The article went on to describe the Shell process in greater detail:
Despite a century of trying, and $10 billion in investment, oil shale currently provides an infinitesimal .0001 of world energy, said Randy Udall, director of the Community Office for Resource Efficiency in Aspen. The (Shell) technology is incredible – incredible in an insane way, incredible in a fantastic way, maybe both.
Shell decided that previous efforts to exploit oil shale used too much energy, too much water and displaced too much land. Instead of taking rock out of the ground, heating it inside enormous retorts and releasing unstable hydrocarbons that must immediately be refined into oil, Shell plans to do something different, said Jill Davis, public relations director for the Shell Mahogany project.
Imagine a football field, Udall said. Now, imagine that they freeze the perimeter of the field to about 2,000 feet deep. Then, they take the water out of the middle of the field. Once the water is removed, they will drill wells 30 to 40 feet apart, and insert long electric heaters. Shell then plans to heat the rock to about 700 degrees Fahrenheit, and keep it that hot for three years – completing the work that nature would have done if the oil shale had been buried deeper, Udall said.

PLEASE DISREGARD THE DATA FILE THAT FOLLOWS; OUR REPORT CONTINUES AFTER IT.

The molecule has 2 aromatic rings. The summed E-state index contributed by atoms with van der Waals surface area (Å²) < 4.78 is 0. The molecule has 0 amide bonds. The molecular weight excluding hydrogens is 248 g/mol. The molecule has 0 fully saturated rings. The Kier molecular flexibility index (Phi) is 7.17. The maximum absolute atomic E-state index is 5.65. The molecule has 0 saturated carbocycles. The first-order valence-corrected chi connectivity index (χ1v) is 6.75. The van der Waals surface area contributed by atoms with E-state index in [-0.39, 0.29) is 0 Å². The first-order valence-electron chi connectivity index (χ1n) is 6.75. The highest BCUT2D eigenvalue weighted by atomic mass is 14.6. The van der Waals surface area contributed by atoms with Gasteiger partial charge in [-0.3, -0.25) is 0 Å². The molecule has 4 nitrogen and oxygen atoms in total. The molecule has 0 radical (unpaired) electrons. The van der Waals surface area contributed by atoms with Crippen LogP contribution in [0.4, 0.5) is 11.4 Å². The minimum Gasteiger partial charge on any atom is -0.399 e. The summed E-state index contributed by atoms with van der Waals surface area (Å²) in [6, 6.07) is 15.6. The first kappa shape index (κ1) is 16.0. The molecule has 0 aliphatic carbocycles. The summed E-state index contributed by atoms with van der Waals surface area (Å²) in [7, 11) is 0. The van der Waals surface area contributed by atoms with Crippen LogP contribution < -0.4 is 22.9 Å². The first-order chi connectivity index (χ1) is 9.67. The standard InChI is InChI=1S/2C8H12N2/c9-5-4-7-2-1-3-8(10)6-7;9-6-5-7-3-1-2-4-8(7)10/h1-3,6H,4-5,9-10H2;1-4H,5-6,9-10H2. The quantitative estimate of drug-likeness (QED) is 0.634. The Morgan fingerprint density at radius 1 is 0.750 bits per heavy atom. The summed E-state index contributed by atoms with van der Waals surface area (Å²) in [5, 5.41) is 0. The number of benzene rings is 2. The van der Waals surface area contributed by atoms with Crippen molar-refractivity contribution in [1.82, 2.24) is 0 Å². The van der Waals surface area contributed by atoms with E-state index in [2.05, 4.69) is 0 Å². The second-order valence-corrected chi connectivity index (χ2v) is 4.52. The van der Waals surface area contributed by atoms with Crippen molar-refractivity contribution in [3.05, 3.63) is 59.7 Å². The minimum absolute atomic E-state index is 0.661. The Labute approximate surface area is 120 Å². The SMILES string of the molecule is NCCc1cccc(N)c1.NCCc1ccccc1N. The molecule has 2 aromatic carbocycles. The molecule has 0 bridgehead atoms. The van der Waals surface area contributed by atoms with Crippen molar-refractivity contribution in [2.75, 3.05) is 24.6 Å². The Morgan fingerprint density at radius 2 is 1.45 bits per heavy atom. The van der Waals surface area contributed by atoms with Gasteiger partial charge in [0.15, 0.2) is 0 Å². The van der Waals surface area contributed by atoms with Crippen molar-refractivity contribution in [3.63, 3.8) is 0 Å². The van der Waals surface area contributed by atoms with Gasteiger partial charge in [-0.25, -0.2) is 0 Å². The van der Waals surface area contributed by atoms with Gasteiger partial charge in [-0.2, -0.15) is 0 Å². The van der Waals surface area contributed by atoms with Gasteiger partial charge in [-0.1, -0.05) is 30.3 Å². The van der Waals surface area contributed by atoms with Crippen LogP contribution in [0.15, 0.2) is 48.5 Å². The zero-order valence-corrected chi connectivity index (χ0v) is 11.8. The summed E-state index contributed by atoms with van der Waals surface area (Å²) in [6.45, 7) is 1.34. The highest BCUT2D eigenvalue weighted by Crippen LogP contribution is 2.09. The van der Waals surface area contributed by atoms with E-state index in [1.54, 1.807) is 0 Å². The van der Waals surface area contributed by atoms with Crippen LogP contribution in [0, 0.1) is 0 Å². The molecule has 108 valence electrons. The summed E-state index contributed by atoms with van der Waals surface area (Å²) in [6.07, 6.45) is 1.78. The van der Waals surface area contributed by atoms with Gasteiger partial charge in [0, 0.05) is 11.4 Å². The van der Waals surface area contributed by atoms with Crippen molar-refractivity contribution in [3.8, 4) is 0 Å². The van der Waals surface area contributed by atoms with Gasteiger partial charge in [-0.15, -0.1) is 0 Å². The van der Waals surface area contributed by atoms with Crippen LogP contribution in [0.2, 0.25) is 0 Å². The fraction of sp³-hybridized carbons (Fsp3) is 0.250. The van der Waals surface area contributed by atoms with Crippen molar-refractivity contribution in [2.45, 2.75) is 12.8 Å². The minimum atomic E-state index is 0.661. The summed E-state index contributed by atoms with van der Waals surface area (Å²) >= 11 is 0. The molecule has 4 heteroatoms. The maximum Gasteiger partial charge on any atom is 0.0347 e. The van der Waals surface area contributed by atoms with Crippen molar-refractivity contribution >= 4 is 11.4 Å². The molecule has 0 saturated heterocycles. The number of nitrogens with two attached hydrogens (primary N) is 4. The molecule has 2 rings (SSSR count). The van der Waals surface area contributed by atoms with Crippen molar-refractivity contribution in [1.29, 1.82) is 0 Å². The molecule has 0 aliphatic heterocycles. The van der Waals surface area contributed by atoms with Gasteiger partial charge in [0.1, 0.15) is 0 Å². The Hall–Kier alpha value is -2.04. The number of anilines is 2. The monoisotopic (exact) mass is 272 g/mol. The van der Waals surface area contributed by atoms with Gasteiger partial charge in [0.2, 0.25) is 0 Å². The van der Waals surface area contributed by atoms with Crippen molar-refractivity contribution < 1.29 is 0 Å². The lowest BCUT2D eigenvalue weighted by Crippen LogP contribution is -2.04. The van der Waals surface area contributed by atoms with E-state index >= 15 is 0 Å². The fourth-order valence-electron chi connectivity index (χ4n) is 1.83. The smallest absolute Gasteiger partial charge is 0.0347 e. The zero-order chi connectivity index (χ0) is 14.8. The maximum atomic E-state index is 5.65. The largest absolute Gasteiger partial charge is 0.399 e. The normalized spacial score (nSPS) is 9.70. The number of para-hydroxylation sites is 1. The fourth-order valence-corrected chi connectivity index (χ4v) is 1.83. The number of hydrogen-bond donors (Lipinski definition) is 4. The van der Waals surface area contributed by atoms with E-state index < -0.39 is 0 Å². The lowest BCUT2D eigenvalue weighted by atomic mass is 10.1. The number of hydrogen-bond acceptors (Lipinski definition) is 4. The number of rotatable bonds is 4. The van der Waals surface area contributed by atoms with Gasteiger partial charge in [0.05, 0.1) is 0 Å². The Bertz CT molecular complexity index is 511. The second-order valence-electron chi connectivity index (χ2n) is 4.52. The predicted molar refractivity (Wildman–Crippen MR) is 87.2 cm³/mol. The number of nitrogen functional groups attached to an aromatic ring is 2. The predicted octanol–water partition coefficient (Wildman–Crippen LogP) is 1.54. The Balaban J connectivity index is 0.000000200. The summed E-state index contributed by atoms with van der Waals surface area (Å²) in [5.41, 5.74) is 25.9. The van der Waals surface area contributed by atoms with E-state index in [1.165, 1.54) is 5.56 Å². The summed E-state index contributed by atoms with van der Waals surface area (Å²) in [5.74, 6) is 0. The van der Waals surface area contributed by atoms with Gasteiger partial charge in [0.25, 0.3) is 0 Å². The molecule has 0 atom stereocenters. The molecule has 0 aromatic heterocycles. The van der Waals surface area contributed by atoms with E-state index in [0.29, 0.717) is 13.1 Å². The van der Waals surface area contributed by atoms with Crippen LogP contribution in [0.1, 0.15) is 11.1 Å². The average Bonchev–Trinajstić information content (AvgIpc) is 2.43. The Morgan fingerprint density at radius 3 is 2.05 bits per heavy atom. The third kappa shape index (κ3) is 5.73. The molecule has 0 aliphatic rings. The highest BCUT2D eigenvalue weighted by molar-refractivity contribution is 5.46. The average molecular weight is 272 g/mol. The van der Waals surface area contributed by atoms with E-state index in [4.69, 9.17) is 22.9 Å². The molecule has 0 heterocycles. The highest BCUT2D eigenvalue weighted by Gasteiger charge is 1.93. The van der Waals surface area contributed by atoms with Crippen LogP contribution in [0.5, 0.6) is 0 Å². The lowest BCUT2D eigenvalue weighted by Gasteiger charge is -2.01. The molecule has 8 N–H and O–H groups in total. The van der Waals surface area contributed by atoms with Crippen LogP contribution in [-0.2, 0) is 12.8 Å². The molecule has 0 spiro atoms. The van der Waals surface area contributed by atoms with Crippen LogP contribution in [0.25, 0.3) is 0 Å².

I have to admit that this sounds insane. Heating up rock to 700 degrees Fahrenheit and maintaining that temperature for 3 years sounds incredibly inefficient. However, I try to keep an open mind about these things, despite my skepticism. Previous efforts to extract oil from oil shale involved digging the oil shale up, retorting it, and then replacing the processed shale. This is similar to the processing of tar sands, with the environmental concerns that go along with that process.
But Shell says that despite estimates that the process is very energy intensive, it has a positive EROEI: